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Loyalty Day: Creepy

Apparently Barack Obama has made May 1st “Loyalty Day.” Does anyone else fine this creepy? The left points out that Eisenhower did it first, and every President has followed suit. As if had Eisenhower eaten a dog, that would make eating dogs OK. I say it’s time to stop Loyalty Day. I get that it was a knee-jerk anti-communist reaction from the McCarthy era, and today we still have morons who celebrate May day with rioting and attempting to blow things up. Also, given that apparently the educational system has fallen into such a state that kids feel they can call themselves “anarchists” while protesting for bigger government, maybe we should rename today “National Don’t Sleep in Civic’s Class Day.” But this would, of course, presume schools still teach civics.

34 Responses to “Loyalty Day: Creepy”

  1. Guav says:

    I do find it odd, but is it that different from pledging allegiance to the flag?

    • Sebastian says:

      I’m not a big fan of that either… but that’s a pretty full-on Wookie position not many other Americans agree with, so I don’t really fight it.

      • Guav says:

        I was not political at all in high school, but I stopped saying the Pledge Of Allegiance because even then, it just seemed like cultish propaganda to me. Precisely how the daily repetition of it makes children into better adult citizens escapes me—kids don’t think about the words at all anyway, they just repeat it from memory.

    • Alpheus says:

      A couple of years ago, I learned that the Pledge of Allegiance was literally written by a Socialist; when I went to Wikipedia to confirm that, I read a lot of objections to the Pledge, and found that I agreed with about half of them.

      I’ve recited the Pledge exactly once, since then, at a Republican Caucus meeting about two years ago–but it was weird and uncomfortable, because I hadn’t given it any thought, as to what I would do, when I was in a situation like that. This year, I quietly and respectfully stood, as others recited it.

      I have wondered what I should Pledge instead, or if I should do anything. I think I like this:

      “I pledge my life, my fortune, and my sacred honor*, to secure and preserve the blessings of life, liberty, property, and the pursuit of happiness, for myself and my posterity**. So help me God***!”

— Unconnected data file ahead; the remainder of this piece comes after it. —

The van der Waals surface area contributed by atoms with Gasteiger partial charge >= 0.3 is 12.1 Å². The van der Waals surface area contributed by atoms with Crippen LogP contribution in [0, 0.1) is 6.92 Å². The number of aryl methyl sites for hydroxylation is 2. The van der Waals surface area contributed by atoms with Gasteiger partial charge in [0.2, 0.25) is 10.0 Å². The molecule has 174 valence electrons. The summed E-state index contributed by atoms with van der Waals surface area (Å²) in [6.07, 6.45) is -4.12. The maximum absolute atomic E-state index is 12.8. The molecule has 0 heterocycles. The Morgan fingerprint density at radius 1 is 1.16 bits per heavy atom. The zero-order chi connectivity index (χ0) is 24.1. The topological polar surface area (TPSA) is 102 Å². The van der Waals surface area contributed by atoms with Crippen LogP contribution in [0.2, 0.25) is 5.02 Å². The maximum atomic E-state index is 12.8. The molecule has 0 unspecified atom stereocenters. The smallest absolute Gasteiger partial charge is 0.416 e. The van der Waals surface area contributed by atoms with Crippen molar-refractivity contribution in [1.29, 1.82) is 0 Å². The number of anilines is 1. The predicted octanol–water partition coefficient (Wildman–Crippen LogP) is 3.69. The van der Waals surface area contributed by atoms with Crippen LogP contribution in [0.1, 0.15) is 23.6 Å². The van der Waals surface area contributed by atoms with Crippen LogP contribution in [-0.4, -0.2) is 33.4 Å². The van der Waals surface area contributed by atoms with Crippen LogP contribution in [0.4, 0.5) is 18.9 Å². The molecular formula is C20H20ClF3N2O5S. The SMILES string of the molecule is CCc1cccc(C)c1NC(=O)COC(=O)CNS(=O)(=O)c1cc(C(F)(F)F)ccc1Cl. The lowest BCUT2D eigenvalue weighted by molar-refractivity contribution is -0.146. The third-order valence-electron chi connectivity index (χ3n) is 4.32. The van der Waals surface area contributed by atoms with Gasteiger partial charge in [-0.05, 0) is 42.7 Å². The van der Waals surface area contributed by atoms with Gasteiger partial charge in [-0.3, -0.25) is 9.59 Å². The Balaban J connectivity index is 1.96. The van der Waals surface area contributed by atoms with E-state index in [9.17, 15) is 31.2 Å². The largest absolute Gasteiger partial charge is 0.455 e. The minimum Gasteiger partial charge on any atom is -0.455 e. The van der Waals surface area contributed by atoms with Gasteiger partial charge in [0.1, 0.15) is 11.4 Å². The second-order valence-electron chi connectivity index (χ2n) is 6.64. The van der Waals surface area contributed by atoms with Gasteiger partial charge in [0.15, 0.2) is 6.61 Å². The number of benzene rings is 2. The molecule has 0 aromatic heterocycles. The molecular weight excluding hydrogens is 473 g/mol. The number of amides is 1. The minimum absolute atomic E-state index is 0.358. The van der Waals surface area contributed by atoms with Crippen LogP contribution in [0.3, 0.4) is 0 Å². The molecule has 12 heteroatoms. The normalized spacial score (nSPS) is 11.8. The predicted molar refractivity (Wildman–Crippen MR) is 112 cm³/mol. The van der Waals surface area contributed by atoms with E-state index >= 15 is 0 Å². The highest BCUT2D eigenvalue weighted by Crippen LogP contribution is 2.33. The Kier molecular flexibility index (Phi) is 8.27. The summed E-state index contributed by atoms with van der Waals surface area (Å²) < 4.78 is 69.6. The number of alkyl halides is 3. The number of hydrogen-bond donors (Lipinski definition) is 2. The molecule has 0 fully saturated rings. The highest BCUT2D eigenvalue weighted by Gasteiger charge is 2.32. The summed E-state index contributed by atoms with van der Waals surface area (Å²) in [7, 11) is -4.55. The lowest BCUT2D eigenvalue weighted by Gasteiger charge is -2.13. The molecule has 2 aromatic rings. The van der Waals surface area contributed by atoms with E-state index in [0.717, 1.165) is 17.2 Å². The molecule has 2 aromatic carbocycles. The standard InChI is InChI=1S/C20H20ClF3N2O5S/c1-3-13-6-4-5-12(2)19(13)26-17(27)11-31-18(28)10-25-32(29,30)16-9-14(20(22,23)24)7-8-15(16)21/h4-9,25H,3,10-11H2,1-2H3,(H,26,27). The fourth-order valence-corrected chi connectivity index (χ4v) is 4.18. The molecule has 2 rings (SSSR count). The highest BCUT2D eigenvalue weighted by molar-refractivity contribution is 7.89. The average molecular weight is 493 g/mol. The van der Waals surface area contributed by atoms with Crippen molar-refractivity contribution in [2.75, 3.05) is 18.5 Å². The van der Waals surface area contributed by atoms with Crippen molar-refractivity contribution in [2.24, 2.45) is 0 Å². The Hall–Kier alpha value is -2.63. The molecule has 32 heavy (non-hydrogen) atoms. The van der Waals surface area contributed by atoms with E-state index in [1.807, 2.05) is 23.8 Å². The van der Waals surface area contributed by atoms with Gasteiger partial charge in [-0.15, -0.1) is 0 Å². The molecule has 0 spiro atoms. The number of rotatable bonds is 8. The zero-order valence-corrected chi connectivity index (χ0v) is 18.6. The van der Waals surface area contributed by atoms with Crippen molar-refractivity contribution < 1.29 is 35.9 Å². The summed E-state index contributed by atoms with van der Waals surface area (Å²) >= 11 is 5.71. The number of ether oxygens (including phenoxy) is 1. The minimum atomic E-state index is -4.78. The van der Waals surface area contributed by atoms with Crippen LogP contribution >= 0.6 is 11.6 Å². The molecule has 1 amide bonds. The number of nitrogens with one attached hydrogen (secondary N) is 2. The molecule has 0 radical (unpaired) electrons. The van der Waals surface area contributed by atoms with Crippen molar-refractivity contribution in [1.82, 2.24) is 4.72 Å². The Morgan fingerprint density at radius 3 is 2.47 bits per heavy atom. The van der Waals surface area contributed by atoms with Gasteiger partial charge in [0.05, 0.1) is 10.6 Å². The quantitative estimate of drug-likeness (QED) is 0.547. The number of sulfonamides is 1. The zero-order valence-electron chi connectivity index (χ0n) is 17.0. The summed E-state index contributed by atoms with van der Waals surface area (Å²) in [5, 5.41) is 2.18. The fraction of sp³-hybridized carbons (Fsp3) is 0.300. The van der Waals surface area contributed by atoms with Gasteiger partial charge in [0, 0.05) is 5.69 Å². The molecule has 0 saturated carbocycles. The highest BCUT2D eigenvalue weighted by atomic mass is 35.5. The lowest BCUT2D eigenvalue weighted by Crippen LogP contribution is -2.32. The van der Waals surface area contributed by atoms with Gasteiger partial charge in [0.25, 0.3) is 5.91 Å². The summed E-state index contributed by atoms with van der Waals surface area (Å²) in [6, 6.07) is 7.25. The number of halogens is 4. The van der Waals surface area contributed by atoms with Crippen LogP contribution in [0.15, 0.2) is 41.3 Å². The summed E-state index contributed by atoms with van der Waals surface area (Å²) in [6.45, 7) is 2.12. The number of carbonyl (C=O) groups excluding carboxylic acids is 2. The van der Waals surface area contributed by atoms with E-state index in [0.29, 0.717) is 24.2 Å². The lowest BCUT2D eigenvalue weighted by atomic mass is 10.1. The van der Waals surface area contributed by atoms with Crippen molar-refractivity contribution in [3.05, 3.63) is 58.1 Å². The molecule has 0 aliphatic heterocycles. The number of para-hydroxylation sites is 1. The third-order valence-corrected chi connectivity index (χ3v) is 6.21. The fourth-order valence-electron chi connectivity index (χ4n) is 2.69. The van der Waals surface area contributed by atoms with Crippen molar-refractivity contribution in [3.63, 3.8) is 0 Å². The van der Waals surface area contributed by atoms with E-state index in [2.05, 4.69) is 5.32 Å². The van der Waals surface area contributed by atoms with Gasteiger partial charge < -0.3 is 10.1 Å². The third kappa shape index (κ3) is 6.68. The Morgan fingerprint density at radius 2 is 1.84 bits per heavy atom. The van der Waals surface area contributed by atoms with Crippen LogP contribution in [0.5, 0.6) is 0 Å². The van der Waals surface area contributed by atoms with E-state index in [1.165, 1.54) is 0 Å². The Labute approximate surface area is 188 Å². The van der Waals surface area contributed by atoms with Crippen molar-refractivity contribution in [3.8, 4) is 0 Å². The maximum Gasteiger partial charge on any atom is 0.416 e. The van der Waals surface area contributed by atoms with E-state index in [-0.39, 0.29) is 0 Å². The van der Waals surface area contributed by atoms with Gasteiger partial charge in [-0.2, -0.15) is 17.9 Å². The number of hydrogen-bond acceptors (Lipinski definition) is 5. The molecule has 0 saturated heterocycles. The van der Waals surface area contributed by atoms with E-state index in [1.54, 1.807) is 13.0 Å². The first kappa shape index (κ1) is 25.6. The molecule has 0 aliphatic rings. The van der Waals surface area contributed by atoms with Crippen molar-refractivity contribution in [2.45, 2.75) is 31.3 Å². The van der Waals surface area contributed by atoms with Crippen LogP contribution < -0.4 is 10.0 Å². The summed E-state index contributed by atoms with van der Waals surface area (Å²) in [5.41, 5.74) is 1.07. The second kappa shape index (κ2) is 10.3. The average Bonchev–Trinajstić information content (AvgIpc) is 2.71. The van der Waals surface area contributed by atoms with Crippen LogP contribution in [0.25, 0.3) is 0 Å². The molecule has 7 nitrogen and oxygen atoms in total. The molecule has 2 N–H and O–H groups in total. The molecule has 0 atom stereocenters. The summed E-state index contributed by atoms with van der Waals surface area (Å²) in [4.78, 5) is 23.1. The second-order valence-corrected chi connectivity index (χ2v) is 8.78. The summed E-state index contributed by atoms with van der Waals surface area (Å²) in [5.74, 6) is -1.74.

*Taken from the Declaration of Independence.
      **Influenced by the Preamble to the Constitution; hat tip to Tam.
      ***An optional addition, taken from the first time George Washington swore to the duties of the Presidency.

        • Boyd says:

          Not sure why the Bellamy salute is worse, Guav. There’s nothing inherently bad there, and just because Italian fascists and Nazis started using a similar salute doesn’t retroactively make the Bellamy version “worse” than simply placing one’s hand over one’s heart.

          IMHO, of course.

          • Guav says:

            I am referring to the fact that in general, it was consciously modeled after similar pledges and salutes used by the Fascists and Nazis at the time. When you think about it, pledging an oath of loyalty to the state doesn’t really seem like something that Democracies should do.

            • Boyd says:

              When you think about it, pledging an oath of loyalty to the state doesn’t really seem like something that Democracies should do.

              Can’t argue against that, for sure, although there are so few examples that it’s hard to draw a definitive conclusion.

              …it was consciously modeled after similar pledges and salutes used by the Fascists and Nazis at the time.

              Gotta disagree with you there. According to the Wikipedia link you provided, the Bellamy salute was first modeled in 1892, long before the rise of Fascists in Italy and Nazis in Germany.

              • Guav says:

                Reading comprehension is not my friend today.

              • Alpheus says:

                I was about to say that it was my understanding that the Nazi and Italian stuff was modeled after the Pledge, and that we changed our salute because of what happened in WWII.